As Peter Morgan’s Frost/Nixon opens on Broadway, I find myself free-associating, as is my habit… in this case, on the subject of presidential fiction.
Frank Langella, the actor who portrays Nixon in the play, has spoken in several interviews about the odd empathy he feels for our 37th president, who was by all accounts a psychological mess. The closest I’ve ever come to feeling empathy for Nixon was reading Robert Coover’s The Public Burning. Starring Tricky Dick in his vice-presidential incarnation, this novel about the Rosenberg trial is one of the high-water marks of postmodern fiction. Hell, even JFranz likes it. (I’m joking, Mr. Franzen. Joking.) Aside from its idiom, the book’s major achievement is its main character, who grows more ingratiating as he grows more loathsome. Potential libel suits stalled publication, according to the introduction by William H. Gass. We can only be grateful that they did not prevent it.
Nixon’s belief in history as a pageant starring himself seems crucial to the development of a subgenre I’ve been calling, pace Matthew Sharpe, “historical fantasia.” (See recent works by Mark Binelli, Chris Bachelder, and Lydia Millet, for examples). If The Public Burning is a foundational text, Philip Roth’s Nixon novel Our Gang is a minor addition to the canon. Amusing stuff, and interesting as historical artifact, but inessential. Still, it further expanded the range of approaches the contemporary writer may take to historical figures.
Straddling the line between fiction and journalism, Hunter S. Thompson’s Fear and Loathing: On the Campaign Trail ’72 harnessed a Roth-like fury to a more revealing analysis of the mechanisms of power. On celluloid, Oliver Stone’s Nixon (IMDb) attempted to get behind the mask, with mixed results. More recently, back in the world of letters, Gerald Reilly’s O. Henry Award-winning story “Nixon Under the Bodhi Tree” was said to explore the life of…an actor getting ready to play Nixon. Which brings us full circle to Frost/Nixon.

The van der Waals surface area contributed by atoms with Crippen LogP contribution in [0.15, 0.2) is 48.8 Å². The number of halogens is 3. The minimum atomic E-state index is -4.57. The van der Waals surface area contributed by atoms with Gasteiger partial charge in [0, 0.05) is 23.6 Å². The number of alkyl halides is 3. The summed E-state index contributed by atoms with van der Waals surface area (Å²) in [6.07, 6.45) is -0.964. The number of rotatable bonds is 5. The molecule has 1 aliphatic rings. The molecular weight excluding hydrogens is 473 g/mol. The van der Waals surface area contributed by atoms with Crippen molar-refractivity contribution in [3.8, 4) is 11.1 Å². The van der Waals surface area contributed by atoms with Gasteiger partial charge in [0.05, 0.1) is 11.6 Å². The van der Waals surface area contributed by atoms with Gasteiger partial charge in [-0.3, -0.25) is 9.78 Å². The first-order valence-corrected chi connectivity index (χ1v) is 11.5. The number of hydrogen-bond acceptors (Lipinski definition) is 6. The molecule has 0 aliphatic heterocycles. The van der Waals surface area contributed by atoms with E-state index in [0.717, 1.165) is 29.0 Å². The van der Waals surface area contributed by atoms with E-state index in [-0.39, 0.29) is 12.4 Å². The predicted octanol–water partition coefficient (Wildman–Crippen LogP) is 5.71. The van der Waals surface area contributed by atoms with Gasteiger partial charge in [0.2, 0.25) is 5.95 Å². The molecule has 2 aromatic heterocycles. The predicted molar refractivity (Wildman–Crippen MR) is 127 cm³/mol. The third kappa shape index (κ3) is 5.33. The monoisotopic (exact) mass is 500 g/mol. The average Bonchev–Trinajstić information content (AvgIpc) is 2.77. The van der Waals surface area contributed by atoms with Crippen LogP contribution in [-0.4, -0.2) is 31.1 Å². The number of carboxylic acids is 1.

And what of the other presidents? Gore Vidal had some success with Lincoln, David Foster Wallace notched an early triumph with “Lyndon,” (in Girl with Curious Hair) and DeLillo achieved a then-career-best with his reconstruction of the Kennedy assassination (Libra). I even recall a lovely A.M. Homes story about The Gipper.
But the cast of characters in what is arguably the worst administration since Nixon’s strikes me as devoid of literary interest. Practically the only enduring contribution of this crew to America’s writers is its patented brand of cant. George Saunders has mastered the idiom. Hart Seely managed to turn Rumsfeld’s arrogant evasions into a book of poems. I myself, if you’ll forgive the plug, published a monologue called “The Love Song of Ari Fleischer” in 2004. But behind the words lurk people who have, for seven years, refused to grant room for ambiguity, complexity, and doubt – preconditions for the moral universe in which modern literature is possible. Instead, we get a stilted reduction whose protagonists, depending on who’s reading, are either simply Good, or simply Wicked. We get Nicholson Baker’s Checkpoint. We get “Stuff Happens” and “Guantanamo” – bracing theatrical experiences, but not dramas per se. A mark of the current administration’s moral failure, and perhaps of its artistic triumph, is that it has sterilized many of the avenues for protest against itself. It brings out the worst in us, and has, by its relentless aestheticization of every aspect of American life, made the aesthetic feel insufficient. Perhaps I’m wrong. Perhaps some artist or press secretary somewhere is even now working up a giant masterwork that illuminates W as a tragic hero caught on the horns of history. Somehow, though, I’m not convinced such a work would ring true. Anyway, I’m not holding my breath.